He also boasts great authority in possession and could be the man to put Mexico on the front foot, which is always when they’re best.
Nigeria: Ahmed Musa
This Nigerian side lack a genuine midfield creator, although Jon Obi Mikel plays a more proactive role than we’re accustomed to seeing with Chelsea.
Still, it’s mainly about deep defending before quick counter-attacking down the flanks, and therefore wide duo Victor Moses and Ahmed Musa will be crucial at transitions.
While Moses tends to drift inside more, Musa is a genuine speedster.
One of the quickest players at this tournament, his acceleration is incredible, and he’s developed his game in the past couple of years, offering more consistent product at the end of his runs.
He could thrive against Argentina and Bosnia, sides that leave themselves open to counter-attacks.
Portugal: Cristiano Ronaldo
Sometimes, the key player is simply the best player.
Ronaldo has grown accustomed to having to compensate for Portugal’s lack of a prolific striker, and since the last World Cup and the international retirement of Deco, he’s been playing in a team without a classic No. 10, too.
But now he’s also playing in a side where the winger on the opposite flank, Nani, has underperformed over the past couple of seasons. Therefore, this is truly a one-man attack.
As Ronaldo showed in the play-off against Sweden, where he scored all four goals in a 4-2 aggregate win, he’s more than capable of leading his side to victory.
Russia: Aleksandr Kerzhakov
He was widely criticised for his poor finishing at Euro 2012, but Kerzhakov’s movement in that tournament was superb, and his intelligent running is vital for opening up space for others on the counter-attack.
Manager Fabio Capello always likes selfless forwards rather than pure finishers, and that means Kerzhakov seems a better option than Alexander Kokorin, the new great attacking hope for Russia.
Besides, Kokorin might start from the flank, and he could thrive thanks to Kerzhakov’s clever lateral darts, drawing defenders out of position.
Kerzhakov doesn’t always receive individual praise, but Russia are always better with him in the side.
South Korea: Son Heung-Min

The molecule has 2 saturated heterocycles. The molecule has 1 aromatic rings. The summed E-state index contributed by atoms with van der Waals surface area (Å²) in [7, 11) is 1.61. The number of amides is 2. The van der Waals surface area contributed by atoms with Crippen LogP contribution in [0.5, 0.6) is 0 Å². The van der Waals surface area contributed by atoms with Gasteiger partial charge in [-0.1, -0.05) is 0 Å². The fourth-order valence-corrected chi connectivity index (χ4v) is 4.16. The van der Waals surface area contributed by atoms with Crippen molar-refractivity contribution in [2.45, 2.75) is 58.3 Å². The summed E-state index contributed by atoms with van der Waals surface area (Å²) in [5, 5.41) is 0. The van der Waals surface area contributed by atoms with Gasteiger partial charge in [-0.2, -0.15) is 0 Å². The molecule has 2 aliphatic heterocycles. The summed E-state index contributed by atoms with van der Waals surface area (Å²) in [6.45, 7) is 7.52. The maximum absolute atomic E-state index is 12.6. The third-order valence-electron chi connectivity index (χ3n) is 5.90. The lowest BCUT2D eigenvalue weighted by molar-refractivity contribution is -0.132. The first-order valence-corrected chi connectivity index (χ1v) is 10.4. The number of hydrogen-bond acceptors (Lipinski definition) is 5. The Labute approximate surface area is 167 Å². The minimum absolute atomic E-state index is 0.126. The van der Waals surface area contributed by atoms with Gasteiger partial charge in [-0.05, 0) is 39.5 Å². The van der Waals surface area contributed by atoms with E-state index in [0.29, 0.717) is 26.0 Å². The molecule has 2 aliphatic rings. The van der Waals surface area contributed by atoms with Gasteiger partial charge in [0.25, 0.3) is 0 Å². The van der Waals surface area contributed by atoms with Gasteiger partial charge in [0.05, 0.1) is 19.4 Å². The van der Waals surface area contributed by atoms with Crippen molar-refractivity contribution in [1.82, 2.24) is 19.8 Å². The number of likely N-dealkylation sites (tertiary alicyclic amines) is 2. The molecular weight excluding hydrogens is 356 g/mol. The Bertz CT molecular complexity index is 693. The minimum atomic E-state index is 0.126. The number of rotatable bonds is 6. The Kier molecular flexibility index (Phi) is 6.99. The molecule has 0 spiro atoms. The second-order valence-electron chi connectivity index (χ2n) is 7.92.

While Son is yet to sparkle at the international level, some of his performances for Bayer Leverkusen this season have been exceptional.
Starting from the left and cutting inside into goalscoring positions, his goal threat will be absolutely crucial considering Korea appear likely to field Park Chu-young, who rarely tests opposition goalkeepers, as their main striker.
Although there is good technical quality from the midfield, it’s tough to see where else Korea’s goals come from, and therefore Son is the difference between profligacy and a decent, effective side.
Spain: Pedro Rodriguez
Spain have so many talented, technical midfielders that it’s difficult to consider any of them their key player—if one underperforms, another usually steps up and provides the invention.
Spain have fewer players who offer directness. Left-back Jordi Alba is one, newcomer Diego Costa another.
But it’s Pedro Rodriguez who is the perfect “system player”—he’s never the most talented in his side, but he positions himself correctly, makes intelligent runs and gets into goalscoring positions.
He’s not even guaranteed to start, but Pedro has arguably been Spain’s best player over the last two years, scoring 12 goals since Euro 2012.
He should force his way into the side as a wide option, especially with Jesus Navas injured, and might complete the team as he did so effectively four years ago.
Switzerland: Josip Drmic
A newcomer to the Swiss side, Drmic enjoyed a fine campaign at Nuremberg and is the lively, mobile attacking threat this side was crying out for.
While they boast a solid spine to the side, attack-minded full-backs and direct wide players, there was a genuine worry about the lack of quality up front where Drmic could solve the problem.
He won’t contribute much in terms of link-up or hold-up play, but he’ll make clever darts beyond the opposition defence into the channels and is a fine finisher.
This Switzerland side should make the second round, and Drmic could be one of the revelations of the tournament.
United States: Michael Bradley
In warm-up matches, Jurgen Klinsmann’s system seems to be a cross between a 4-4-1-1 and a diamond midfield, with Jermaine Jones sitting very deep in front of the defence and Michael Bradley pushed forward into a rampaging, all-action attacking midfield role.
With probable wide midfielders Graham Zusi and Alejandro Bedoya likeable but not particularly efficient, it feels like Bradley has a huge role in starting attacks and breaking forward into the box.
Previously seen as primarily a physical player, Bradley’s technical play has improved significantly since the previous World Cup, and he’s now capable of clever passes.
If he fails to perform, it’s tough to imagine the U.S. getting anywhere near a victory.
Uruguay: Edinson Cavani
Uruguay are a peculiar and slightly underwhelming side, broken into two sections.
There’s a solid back line and an extremely functional, efficient but somewhat joyless midfield, then two of the best forwards in the world in Luis Suarez and Edinson Cavani.
Both would prefer to play as the main striker, but that role is handed to Suarez because of his superior goalscoring return.
That makes Cavani the crucial player, however, because he’s charged with darting back and forth between midfield and attack, supplying Suarez and desperately sprinting forward in the hope of a return pass.
Suarez guarantees a goal threat, but Cavani’s role is more difficult, and if he’s quiet, the system falls down.